A Soldier's Story: Sergeant French Vineyard

A Sailor's Story: Seaman Cesar Chavez

Cesar Estrada Chavez was born on March 31, 1927, in Yuma, Arizona.  During the Great Depression, his family lost their ranch, grocery store, and farm, forcing the family to move to California and become migrant farmworkers.

Cesar Chavez quit school in 1942, to help support the family, joining the U.S. Navy in 1946 with a two-year contract.  Seaman Chavez fulfilled his contract with an honorable discharge in 1948 and returned to farm work until 1952.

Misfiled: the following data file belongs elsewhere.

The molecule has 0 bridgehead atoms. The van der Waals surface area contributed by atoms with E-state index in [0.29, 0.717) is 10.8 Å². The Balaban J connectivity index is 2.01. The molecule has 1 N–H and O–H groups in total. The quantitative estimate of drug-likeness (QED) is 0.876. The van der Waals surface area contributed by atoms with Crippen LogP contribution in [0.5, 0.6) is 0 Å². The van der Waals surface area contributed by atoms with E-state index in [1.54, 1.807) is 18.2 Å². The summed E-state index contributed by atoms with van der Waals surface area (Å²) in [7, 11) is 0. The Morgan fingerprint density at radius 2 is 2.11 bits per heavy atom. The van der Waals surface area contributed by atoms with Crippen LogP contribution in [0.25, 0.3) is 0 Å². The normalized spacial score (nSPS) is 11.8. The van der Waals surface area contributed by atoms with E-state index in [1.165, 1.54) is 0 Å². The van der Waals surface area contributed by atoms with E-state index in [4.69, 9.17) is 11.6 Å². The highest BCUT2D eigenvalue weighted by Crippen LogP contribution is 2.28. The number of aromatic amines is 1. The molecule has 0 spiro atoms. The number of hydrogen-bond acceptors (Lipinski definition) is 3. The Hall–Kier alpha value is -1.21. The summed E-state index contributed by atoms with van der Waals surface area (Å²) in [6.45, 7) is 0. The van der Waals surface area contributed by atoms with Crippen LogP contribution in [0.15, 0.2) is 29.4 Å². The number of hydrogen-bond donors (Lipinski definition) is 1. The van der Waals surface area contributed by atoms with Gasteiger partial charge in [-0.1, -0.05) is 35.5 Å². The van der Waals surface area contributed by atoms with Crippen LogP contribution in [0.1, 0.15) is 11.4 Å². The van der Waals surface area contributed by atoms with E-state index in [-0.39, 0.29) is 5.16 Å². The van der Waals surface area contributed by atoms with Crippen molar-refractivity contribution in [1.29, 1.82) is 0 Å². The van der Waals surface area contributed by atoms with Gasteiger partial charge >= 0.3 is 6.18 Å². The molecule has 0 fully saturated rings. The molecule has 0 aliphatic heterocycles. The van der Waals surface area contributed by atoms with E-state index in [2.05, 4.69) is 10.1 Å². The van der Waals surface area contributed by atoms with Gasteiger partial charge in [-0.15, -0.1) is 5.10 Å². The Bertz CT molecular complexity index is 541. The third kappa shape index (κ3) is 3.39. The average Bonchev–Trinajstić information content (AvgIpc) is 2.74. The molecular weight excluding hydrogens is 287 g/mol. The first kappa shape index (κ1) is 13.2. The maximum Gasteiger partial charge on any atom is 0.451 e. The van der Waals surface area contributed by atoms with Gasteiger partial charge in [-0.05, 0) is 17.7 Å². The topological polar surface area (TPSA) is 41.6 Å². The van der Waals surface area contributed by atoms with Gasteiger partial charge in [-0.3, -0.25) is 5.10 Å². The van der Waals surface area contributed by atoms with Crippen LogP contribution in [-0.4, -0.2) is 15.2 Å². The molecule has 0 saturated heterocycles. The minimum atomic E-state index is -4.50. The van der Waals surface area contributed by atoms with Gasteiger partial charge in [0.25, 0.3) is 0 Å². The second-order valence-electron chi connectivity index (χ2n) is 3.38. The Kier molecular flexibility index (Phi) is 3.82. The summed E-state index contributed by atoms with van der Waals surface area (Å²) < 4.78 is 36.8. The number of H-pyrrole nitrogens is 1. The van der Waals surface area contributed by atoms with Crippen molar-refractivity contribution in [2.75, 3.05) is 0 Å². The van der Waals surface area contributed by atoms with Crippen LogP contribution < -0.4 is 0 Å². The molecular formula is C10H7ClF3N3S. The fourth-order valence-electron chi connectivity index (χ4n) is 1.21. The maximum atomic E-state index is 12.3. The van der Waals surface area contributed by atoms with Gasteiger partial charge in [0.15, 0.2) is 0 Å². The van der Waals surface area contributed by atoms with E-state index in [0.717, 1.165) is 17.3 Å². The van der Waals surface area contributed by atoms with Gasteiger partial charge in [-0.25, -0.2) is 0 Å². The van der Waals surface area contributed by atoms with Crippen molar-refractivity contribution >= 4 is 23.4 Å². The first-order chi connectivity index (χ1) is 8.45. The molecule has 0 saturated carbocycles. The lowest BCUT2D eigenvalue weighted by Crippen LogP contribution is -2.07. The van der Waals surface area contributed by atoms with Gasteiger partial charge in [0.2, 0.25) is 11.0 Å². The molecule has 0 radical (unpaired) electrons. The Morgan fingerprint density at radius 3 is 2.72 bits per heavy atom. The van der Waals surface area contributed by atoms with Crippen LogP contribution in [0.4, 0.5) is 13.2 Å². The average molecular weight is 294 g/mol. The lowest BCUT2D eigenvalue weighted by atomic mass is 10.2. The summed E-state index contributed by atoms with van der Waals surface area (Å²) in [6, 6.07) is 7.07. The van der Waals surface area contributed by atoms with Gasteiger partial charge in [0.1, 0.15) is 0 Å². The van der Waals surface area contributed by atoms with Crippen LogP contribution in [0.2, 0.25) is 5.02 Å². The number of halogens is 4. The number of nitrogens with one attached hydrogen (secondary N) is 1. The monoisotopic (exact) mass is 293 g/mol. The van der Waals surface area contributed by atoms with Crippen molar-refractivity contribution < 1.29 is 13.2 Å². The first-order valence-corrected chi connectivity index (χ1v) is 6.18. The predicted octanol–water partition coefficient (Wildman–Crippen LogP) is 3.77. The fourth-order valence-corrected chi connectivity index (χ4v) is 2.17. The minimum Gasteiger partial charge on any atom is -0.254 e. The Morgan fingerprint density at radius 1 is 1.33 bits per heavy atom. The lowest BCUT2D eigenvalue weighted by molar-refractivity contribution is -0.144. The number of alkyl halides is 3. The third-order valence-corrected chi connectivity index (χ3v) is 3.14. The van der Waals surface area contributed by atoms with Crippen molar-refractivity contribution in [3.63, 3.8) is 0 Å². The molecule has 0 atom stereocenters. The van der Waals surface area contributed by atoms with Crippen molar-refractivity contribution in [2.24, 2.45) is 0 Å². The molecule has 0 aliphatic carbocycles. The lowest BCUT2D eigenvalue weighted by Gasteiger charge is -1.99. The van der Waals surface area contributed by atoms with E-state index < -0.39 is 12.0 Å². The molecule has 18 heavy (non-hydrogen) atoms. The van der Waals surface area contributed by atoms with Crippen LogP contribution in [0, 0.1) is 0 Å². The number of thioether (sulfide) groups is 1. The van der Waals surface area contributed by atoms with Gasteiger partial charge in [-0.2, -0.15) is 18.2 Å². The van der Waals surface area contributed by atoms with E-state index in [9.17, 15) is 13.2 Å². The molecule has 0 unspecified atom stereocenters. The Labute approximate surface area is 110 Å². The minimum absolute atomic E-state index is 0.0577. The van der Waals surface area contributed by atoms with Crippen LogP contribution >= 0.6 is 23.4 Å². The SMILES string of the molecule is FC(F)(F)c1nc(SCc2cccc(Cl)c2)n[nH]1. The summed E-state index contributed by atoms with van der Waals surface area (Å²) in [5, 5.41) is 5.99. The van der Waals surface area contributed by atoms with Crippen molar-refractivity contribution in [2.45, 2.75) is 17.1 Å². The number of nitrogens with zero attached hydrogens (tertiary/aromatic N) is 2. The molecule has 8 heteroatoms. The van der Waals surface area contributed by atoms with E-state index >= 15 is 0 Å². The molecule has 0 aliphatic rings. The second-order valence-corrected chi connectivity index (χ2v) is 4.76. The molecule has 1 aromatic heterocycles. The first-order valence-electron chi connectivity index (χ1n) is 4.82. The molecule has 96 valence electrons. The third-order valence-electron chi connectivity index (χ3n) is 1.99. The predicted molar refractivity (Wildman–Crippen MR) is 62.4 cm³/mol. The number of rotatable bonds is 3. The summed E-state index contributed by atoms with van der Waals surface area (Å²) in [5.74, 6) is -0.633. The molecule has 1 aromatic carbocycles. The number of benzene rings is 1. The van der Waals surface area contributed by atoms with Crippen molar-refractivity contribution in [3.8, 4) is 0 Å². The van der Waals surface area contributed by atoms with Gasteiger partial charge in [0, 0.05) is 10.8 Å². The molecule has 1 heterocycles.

In 1952, Seaman Chavez began pursuing the cause of the Mexican American agricultural worker, organizing the Community Service Organization (CSO), and, in 1962 founded the National Farm Workers Association (NFWA) (later called  United Farm Workers UFW) with Dolores Huerta.

Through the NFWA, he organized and supported strikes for farmworkers, winning concessions in wages and working conditions, including the California Agriculture Labor Relations Act and the ending of the Bracero Program.

Seaman Chavez was a lifelong supporter of equality and civil rights,  he also was a vegan who routinely fasted for health and clarity.

He died on April 23, 1993, and is buried at the National Chavez Center in California.

Cesar Chavez's achievements earned him the Jefferson award, the Pacem in Terris award and the Presidential Medal of Freedom. 

March 31 has been dedicated "Cesar Chavez" day.